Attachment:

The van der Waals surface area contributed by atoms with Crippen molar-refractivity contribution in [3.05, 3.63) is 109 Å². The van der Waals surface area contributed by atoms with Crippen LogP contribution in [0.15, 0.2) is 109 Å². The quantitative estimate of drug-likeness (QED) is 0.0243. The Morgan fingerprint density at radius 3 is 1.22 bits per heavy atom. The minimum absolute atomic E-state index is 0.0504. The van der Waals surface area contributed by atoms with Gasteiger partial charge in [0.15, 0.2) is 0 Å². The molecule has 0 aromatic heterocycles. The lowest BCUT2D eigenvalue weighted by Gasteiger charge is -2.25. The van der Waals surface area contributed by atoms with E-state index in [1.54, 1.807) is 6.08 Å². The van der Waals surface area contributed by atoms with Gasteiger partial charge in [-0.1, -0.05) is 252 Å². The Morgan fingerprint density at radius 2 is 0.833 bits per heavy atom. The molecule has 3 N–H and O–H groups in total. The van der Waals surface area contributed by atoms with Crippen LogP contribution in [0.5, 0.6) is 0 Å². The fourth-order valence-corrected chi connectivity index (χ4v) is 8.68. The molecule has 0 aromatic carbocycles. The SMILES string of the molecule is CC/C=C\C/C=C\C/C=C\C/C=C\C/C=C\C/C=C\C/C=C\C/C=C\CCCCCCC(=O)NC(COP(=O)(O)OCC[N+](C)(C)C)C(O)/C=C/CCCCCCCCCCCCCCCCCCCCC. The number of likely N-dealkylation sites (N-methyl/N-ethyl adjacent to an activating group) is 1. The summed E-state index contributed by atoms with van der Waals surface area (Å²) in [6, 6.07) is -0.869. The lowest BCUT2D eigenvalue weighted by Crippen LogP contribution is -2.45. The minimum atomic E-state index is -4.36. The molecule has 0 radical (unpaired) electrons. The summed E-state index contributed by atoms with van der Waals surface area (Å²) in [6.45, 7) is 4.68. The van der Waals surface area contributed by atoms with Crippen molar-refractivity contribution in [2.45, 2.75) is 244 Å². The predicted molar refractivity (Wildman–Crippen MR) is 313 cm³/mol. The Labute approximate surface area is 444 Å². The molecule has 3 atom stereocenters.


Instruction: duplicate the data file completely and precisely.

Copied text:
The van der Waals surface area contributed by atoms with Crippen molar-refractivity contribution in [3.05, 3.63) is 109 Å². The van der Waals surface area contributed by atoms with Crippen LogP contribution in [0.15, 0.2) is 109 Å². The quantitative estimate of drug-likeness (QED) is 0.0243. The Morgan fingerprint density at radius 3 is 1.22 bits per heavy atom. The minimum absolute atomic E-state index is 0.0504. The van der Waals surface area contributed by atoms with Gasteiger partial charge in [0.15, 0.2) is 0 Å². The molecule has 0 aromatic heterocycles. The lowest BCUT2D eigenvalue weighted by Gasteiger charge is -2.25. The van der Waals surface area contributed by atoms with E-state index in [1.54, 1.807) is 6.08 Å². The van der Waals surface area contributed by atoms with Gasteiger partial charge in [-0.1, -0.05) is 252 Å². The Morgan fingerprint density at radius 2 is 0.833 bits per heavy atom. The molecule has 3 N–H and O–H groups in total. The van der Waals surface area contributed by atoms with Crippen LogP contribution in [0.5, 0.6) is 0 Å². The fourth-order valence-corrected chi connectivity index (χ4v) is 8.68. The molecule has 0 aromatic carbocycles. The SMILES string of the molecule is CC/C=C\C/C=C\C/C=C\C/C=C\C/C=C\C/C=C\C/C=C\C/C=C\CCCCCCC(=O)NC(COP(=O)(O)OCC[N+](C)(C)C)C(O)/C=C/CCCCCCCCCCCCCCCCCCCCC. The number of likely N-dealkylation sites (N-methyl/N-ethyl adjacent to an activating group) is 1. The summed E-state index contributed by atoms with van der Waals surface area (Å²) in [6, 6.07) is -0.869. The lowest BCUT2D eigenvalue weighted by Crippen LogP contribution is -2.45. The minimum atomic E-state index is -4.36. The molecule has 0 radical (unpaired) electrons. The summed E-state index contributed by atoms with van der Waals surface area (Å²) in [6.45, 7) is 4.68. The van der Waals surface area contributed by atoms with Crippen molar-refractivity contribution in [2.45, 2.75) is 244 Å². The predicted molar refractivity (Wildman–Crippen MR) is 313 cm³/mol. The Labute approximate surface area is 444 Å². The molecule has 3 atom stereocenters.